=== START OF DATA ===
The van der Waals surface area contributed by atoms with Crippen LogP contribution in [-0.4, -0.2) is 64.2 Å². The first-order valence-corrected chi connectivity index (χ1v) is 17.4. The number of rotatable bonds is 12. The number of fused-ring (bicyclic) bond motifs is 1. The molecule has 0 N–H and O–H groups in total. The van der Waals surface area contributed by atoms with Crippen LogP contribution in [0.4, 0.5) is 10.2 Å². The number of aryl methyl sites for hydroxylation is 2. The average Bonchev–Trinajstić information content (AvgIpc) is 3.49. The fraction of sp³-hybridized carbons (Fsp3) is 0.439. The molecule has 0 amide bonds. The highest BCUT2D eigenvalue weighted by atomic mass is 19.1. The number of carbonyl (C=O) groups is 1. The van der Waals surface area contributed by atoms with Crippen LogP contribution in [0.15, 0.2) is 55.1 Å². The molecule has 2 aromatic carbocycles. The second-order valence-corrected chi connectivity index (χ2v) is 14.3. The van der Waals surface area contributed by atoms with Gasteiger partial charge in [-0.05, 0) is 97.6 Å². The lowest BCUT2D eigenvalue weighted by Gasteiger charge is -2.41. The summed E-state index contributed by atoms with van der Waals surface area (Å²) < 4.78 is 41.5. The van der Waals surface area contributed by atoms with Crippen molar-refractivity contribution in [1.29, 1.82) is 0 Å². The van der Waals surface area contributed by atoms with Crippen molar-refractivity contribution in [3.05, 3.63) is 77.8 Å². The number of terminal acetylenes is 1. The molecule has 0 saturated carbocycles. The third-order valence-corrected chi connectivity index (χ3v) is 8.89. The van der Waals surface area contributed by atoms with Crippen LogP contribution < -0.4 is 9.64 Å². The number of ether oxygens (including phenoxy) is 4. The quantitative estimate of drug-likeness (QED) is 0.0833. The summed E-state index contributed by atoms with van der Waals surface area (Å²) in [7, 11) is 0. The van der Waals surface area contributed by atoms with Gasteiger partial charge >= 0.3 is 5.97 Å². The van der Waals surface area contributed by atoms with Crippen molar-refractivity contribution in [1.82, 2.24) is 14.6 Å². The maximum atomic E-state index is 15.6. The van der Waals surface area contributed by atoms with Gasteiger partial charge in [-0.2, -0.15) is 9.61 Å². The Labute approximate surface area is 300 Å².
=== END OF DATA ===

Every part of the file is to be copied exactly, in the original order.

The van der Waals surface area contributed by atoms with Crippen LogP contribution in [-0.4, -0.2) is 64.2 Å². The first-order valence-corrected chi connectivity index (χ1v) is 17.4. The number of rotatable bonds is 12. The number of fused-ring (bicyclic) bond motifs is 1. The molecule has 0 N–H and O–H groups in total. The van der Waals surface area contributed by atoms with Crippen LogP contribution in [0.4, 0.5) is 10.2 Å². The number of aryl methyl sites for hydroxylation is 2. The average Bonchev–Trinajstić information content (AvgIpc) is 3.49. The fraction of sp³-hybridized carbons (Fsp3) is 0.439. The molecule has 0 amide bonds. The highest BCUT2D eigenvalue weighted by atomic mass is 19.1. The number of carbonyl (C=O) groups is 1. The van der Waals surface area contributed by atoms with Crippen LogP contribution in [0.15, 0.2) is 55.1 Å². The molecule has 2 aromatic carbocycles. The second-order valence-corrected chi connectivity index (χ2v) is 14.3. The van der Waals surface area contributed by atoms with Gasteiger partial charge in [-0.05, 0) is 97.6 Å². The lowest BCUT2D eigenvalue weighted by Gasteiger charge is -2.41. The summed E-state index contributed by atoms with van der Waals surface area (Å²) < 4.78 is 41.5. The van der Waals surface area contributed by atoms with Crippen molar-refractivity contribution in [1.29, 1.82) is 0 Å². The van der Waals surface area contributed by atoms with Crippen molar-refractivity contribution in [3.05, 3.63) is 77.8 Å². The number of terminal acetylenes is 1. The molecule has 0 saturated carbocycles. The third-order valence-corrected chi connectivity index (χ3v) is 8.89. The van der Waals surface area contributed by atoms with Crippen LogP contribution < -0.4 is 9.64 Å². The number of ether oxygens (including phenoxy) is 4. The quantitative estimate of drug-likeness (QED) is 0.0833. The summed E-state index contributed by atoms with van der Waals surface area (Å²) in [7, 11) is 0. The van der Waals surface area contributed by atoms with Gasteiger partial charge >= 0.3 is 5.97 Å². The van der Waals surface area contributed by atoms with Crippen molar-refractivity contribution in [1.82, 2.24) is 14.6 Å². The maximum atomic E-state index is 15.6. The van der Waals surface area contributed by atoms with Gasteiger partial charge in [-0.2, -0.15) is 9.61 Å². The Labute approximate surface area is 300 Å².